Automatic Light Control Circuit diagram
These circuits can be used for different automatic light sensing projects including automatic night lamp, automatic street light controller, dark sensor circuits, etc.
Automatic night lamp circuit using IC 555 and LDR
An automatic night light circuit controls the switching of light by sensing the surrounding light intensity. The circuit ON the LED light, when the incident light intensity falls below a particular limit. And OFF the light when the incident light is above the limit.
In the circuit, the threshold and trigger pin of the NE555 has connected with a voltage divider network. It can obtain a trigger voltage which is half of the voltage at threshold pin. In a 555 IC, when the threshold pin has a voltage above 2/3Vcc, the output switches to a low state. And output switches to a high state when the voltage at trigger pin falls below 1/3Vcc.
The LDR (Light dependent resistor) has a negative coefficient of resistance with the light intensity. So, when the intensity of the incident light is high, the voltage drop across the LDR decreases. Thus, the voltage across the threshold pin reaches the threshold value and the Light OFF. Similarly, with the decrease in light intensity, the voltage across the threshold pin and the trigger pin decreases and the Light ON.
The light sensitivity of the circuit can be adjusted by the varying the potentiometer R1.
To operate an external lamp with the same circuit, interface a relay with the output pin3 of the 555 IC. So it can control 230V AC lights or similar externally powered lights with the same circuit. For relay interface, refer the circuit diagram of the automatic power cut off circuit. The relay can be connected similarly as shown in that circuit.
IC – NE555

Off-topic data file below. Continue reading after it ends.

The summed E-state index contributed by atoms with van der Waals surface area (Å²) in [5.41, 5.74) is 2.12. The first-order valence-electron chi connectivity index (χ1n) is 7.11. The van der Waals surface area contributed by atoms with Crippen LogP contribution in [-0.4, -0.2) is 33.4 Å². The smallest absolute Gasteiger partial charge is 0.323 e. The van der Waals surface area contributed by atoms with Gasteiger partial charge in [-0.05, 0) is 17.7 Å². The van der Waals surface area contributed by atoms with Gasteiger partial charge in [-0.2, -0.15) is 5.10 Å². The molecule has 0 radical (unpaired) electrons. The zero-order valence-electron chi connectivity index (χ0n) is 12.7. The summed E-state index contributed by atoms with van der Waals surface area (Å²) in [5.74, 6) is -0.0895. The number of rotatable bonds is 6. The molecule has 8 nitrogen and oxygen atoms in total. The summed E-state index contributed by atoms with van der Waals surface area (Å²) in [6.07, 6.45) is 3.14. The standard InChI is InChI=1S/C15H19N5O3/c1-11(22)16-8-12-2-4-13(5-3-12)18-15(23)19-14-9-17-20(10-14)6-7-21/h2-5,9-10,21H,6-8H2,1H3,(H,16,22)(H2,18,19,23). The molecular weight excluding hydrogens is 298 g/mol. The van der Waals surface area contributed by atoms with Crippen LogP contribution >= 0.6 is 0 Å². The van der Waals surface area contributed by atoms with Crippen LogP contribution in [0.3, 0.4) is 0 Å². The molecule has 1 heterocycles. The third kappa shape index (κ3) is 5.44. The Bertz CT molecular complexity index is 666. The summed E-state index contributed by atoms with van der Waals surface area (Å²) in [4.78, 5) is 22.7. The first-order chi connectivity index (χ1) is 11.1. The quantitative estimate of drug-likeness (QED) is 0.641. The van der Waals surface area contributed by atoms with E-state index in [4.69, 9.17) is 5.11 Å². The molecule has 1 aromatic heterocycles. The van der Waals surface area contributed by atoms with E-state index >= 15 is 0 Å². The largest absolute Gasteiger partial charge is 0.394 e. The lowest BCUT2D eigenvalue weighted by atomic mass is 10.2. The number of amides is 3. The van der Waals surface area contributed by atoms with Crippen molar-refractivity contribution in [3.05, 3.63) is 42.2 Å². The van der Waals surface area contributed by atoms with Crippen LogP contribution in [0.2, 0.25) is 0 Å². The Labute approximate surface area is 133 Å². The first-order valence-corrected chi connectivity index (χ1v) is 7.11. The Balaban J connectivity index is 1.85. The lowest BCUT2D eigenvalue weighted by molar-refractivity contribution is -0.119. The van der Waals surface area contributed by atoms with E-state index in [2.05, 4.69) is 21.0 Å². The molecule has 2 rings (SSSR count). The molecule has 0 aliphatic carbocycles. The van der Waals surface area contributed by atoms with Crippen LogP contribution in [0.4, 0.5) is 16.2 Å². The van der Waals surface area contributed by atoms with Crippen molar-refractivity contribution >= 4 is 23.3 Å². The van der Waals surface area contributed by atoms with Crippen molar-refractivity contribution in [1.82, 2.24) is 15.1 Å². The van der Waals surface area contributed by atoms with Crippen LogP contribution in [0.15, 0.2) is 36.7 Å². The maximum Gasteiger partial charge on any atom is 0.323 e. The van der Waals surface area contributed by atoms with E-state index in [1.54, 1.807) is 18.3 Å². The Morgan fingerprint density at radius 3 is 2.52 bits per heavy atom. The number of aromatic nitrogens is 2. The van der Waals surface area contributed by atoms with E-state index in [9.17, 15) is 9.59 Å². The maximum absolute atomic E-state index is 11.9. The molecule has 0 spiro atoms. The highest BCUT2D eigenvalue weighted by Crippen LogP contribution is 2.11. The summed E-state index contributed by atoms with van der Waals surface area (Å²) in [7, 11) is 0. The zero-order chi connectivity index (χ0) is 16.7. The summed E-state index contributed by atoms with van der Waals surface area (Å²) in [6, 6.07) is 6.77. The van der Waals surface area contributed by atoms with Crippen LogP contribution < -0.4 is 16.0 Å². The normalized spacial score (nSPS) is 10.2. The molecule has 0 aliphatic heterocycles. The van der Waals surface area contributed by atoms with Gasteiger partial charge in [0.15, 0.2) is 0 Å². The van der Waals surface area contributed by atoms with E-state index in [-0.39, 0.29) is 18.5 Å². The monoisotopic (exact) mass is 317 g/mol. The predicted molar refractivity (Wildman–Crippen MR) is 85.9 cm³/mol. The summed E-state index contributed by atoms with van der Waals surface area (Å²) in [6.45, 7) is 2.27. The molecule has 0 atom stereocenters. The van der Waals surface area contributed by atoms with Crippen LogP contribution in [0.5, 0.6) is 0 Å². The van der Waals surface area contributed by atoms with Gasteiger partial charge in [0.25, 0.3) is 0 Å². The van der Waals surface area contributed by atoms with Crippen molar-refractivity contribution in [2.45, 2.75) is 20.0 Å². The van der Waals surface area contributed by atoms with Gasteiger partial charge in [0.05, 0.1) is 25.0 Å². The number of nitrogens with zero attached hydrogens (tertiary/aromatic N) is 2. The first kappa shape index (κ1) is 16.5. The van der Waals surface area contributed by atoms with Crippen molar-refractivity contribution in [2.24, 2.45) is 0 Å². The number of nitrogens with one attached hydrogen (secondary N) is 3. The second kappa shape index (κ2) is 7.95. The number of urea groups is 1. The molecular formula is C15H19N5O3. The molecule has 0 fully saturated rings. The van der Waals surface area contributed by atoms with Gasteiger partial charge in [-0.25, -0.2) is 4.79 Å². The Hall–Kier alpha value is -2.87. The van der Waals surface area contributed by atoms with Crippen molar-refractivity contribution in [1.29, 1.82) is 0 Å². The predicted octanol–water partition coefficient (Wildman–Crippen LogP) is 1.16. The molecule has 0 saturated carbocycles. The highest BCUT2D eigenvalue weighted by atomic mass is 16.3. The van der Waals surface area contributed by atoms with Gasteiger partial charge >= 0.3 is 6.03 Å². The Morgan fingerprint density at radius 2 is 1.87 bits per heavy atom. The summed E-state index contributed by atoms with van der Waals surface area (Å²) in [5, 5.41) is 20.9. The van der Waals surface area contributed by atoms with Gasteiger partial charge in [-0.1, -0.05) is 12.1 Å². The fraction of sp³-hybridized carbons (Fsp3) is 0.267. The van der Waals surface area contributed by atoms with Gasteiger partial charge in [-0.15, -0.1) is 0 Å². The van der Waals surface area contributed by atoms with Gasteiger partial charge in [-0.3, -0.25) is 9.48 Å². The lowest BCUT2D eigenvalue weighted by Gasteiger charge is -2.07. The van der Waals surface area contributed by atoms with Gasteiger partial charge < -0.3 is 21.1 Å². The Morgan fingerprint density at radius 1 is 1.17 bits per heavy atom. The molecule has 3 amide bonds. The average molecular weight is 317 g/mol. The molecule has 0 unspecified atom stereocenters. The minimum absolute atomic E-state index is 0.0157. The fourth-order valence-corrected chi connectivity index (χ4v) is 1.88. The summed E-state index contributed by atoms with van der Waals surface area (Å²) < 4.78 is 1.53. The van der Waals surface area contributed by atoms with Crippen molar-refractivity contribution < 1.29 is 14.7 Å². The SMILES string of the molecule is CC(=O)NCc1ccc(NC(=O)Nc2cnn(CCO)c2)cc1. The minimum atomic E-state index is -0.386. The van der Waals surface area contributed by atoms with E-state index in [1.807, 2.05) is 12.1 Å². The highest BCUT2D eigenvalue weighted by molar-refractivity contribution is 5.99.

Resistor – R1 – pot 407k, R2,R3 – 82K, R4, R5, R6- 220Ω
Capacitor – C1 – 0.01uf
Diode – D1 – D9 – White LED
Automatic Light Switch using LDR and Transistor
This circuit adjusts the output light with respect to the ambient light intensity. That is when the incident light from the surroundings reduces, it automatically increases the brightness of the LED. Similarly, inverse as the light increases. Hence this circuit can consider as a simple light level regulator. Because it show’s a gradual variation in light, not a steady ON-OFF switching.
In the circuit, the sensing part of the circuit is a photoresistor or LDR, (Light Dependent Resistor) which have a negative coefficient of resistance with respect to the intensity of light. That is the value of resistance varies inversely proportional to the light intensity.
In the above circuit, the LDR is connected across the Base and Emitter terminal of the transistor. So, in accordance with the variation in the intensity of light the base current inversely changes. Thereby adjusts the collector current or current through the LED.
Transistor – Q1- BC547
Resistor – R1 – 39k, R2 – LDR -5mm
Supply – 6v battery
Automatic ON-OFF Light using Op-amp